The Companies (Accounting) Act 2017
The main changes:-
- The Companies (Accounting) Act 2017 (the “2017 Act”) is a sizeable piece of legislation.
- It makes many new changes to the Companies Act 2014 (the “2014 Act”).
- The majority of the changes in the 2017 Act impact on the form, content and filings of annual and consolidated financial statements.
- These amendments introduce changes to the preparation and governance of financial statements, the audit of Irish companies and the filing of annual returns (CRO).
- Most of the provisions of the 2017 Act came into force on 9 June 2017 and the accounting related changes introduced will affect companies for financial years commencing on or after 1 January 2017.
Less burdensome accounting compliance requirements are introduced for smaller companies that qualify as ‘micro’ companies. The following types of companies cannot qualify as micro companies:
- an investment company;
- a financial holding undertaking;
- a holding company that prepares group financial statements; or
- a subsidiary that is included in the consolidated financial statements of a higher holding undertaking.
Disclosures in financial statements
Micro and small sized companies will be exempt from certain disclosures in their financial statements with more extensive disclosure exemptions for micro companies, including an exemption from disclosing details of directors’ remuneration.
In addition, changes are introduced to the criteria for companies to qualify as ‘small’ and ‘medium’ sized companies. To qualify for a category, a company must not exceed two of the three thresholds set out in the table below. The new thresholds are a significant increase from the existing thresholds applicable to ‘small’ and ‘medium’ companies. For comparison, the existing thresholds are set out in bold in the table below.
|Balance sheet total||€350,000||€6,000,000(€4,400,000)||€20,000,000(€10,000,000)|
Abridged financial statements and the audit exemption
The 2017 Act removes the exemption available to medium sized companies from filing abridged financial statements. As a result, they must file full financial statements. The revised small company thresholds will be the criteria for abridgement of financial statements. These revised small company thresholds also apply when deciding whether a company can avail of the audit exemption.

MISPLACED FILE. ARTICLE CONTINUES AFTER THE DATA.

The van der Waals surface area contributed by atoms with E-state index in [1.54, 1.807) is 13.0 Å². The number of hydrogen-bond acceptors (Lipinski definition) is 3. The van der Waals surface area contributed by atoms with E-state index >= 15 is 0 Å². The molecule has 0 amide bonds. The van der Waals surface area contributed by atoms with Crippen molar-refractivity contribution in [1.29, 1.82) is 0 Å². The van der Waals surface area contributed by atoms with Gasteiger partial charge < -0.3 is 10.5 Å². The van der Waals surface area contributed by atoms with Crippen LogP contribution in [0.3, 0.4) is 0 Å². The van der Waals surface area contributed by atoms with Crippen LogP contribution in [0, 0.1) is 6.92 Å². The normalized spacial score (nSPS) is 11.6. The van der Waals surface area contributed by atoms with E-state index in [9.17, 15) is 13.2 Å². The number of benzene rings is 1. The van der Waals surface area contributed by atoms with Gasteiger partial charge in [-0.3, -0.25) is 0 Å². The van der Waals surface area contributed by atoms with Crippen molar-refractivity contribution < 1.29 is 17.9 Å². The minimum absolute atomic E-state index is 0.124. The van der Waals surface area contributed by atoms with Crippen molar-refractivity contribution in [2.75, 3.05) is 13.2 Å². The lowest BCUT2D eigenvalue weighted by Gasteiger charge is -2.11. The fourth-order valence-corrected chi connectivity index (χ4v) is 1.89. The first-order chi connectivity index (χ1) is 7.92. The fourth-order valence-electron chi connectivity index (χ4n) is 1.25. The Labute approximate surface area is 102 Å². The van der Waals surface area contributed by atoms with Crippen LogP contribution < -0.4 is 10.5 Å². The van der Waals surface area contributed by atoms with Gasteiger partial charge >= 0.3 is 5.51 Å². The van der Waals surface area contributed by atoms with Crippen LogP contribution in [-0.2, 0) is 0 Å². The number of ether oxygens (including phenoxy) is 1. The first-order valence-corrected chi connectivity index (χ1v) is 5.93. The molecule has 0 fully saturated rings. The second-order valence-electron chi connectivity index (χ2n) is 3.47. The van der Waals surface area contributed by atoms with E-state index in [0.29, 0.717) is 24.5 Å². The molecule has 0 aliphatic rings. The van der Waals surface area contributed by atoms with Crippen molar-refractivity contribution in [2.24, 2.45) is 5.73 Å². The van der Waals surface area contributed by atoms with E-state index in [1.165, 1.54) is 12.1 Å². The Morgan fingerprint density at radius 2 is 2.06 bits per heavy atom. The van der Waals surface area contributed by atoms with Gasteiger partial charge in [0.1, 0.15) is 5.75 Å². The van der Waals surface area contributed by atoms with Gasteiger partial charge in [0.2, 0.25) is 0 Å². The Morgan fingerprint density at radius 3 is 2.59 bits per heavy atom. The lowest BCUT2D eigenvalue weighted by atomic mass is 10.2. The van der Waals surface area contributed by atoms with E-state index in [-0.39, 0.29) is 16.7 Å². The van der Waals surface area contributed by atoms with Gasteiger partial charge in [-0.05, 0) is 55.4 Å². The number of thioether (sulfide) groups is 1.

Business Start Ups – what is available?
The following is a list of some of the financial supports available to new businesses with a useful link:-
Starting Your Own Business
- Seed Capital Scheme
- Three Year Corporate Tax Exemption
- Back to Work Enterprise Allowance
- Short-Term Enterprise Allowance
Access to Credit
- MicroFinance Fund
- Credit Guarantee Scheme
- Credit Review Office
- Code of Conduct for Business Lending to SMEs
- Employment Investment Incentive (EII)
- R&D Tax Credit
- Startup Refunds for Entrepreneurs (SURE)
- Revenue Job Assist
- Employers Job (PRSI) Incentive Scheme
- FÁS Wage Subsidy Scheme
PAYE modernisation (from 1st January 2019)
- PAYE modernisation will involve the most significant reform of the PAYE system since its introduction in 1960.
- Employers will need to calculate and report their employees’ pay and deductions as they are being paid.
- This will make it easier for Revenue, employers and employees to ensure that the right tax is deducted and paid at the right time.
- The new real time reporting regime will be operational for all employee payments being made from 1 January 2019.
- This will require employers, agents and payroll providers to review their current business processes and practices so that they meet the new requirements.
PAYE modernisation will:
- improve the streamlining of current business processes
- reduce the administrative burden currently experienced by employers to meet their PAYE reporting obligations.